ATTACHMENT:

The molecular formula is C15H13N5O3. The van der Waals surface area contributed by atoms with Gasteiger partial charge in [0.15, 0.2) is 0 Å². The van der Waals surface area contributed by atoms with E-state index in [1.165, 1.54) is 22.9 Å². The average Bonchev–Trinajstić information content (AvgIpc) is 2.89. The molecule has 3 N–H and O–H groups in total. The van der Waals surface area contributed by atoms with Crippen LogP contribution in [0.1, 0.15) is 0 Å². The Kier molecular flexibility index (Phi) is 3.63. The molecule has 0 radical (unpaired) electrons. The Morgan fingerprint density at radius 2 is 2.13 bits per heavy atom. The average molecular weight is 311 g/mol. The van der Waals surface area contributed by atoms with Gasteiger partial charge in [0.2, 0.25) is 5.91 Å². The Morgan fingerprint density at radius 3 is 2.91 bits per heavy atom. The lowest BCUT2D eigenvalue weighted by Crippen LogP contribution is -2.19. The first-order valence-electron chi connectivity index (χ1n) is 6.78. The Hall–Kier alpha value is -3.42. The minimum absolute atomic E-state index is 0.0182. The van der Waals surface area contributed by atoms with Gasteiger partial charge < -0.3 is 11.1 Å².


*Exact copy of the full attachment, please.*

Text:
The molecular formula is C15H13N5O3. The van der Waals surface area contributed by atoms with Gasteiger partial charge in [0.15, 0.2) is 0 Å². The van der Waals surface area contributed by atoms with E-state index in [1.165, 1.54) is 22.9 Å². The average Bonchev–Trinajstić information content (AvgIpc) is 2.89. The molecule has 3 N–H and O–H groups in total. The van der Waals surface area contributed by atoms with Crippen LogP contribution in [0.1, 0.15) is 0 Å². The Kier molecular flexibility index (Phi) is 3.63. The molecule has 0 radical (unpaired) electrons. The Morgan fingerprint density at radius 2 is 2.13 bits per heavy atom. The average molecular weight is 311 g/mol. The van der Waals surface area contributed by atoms with Gasteiger partial charge in [0.2, 0.25) is 5.91 Å². The Morgan fingerprint density at radius 3 is 2.91 bits per heavy atom. The lowest BCUT2D eigenvalue weighted by Crippen LogP contribution is -2.19. The first-order valence-electron chi connectivity index (χ1n) is 6.78. The Hall–Kier alpha value is -3.42. The minimum absolute atomic E-state index is 0.0182. The van der Waals surface area contributed by atoms with Gasteiger partial charge < -0.3 is 11.1 Å².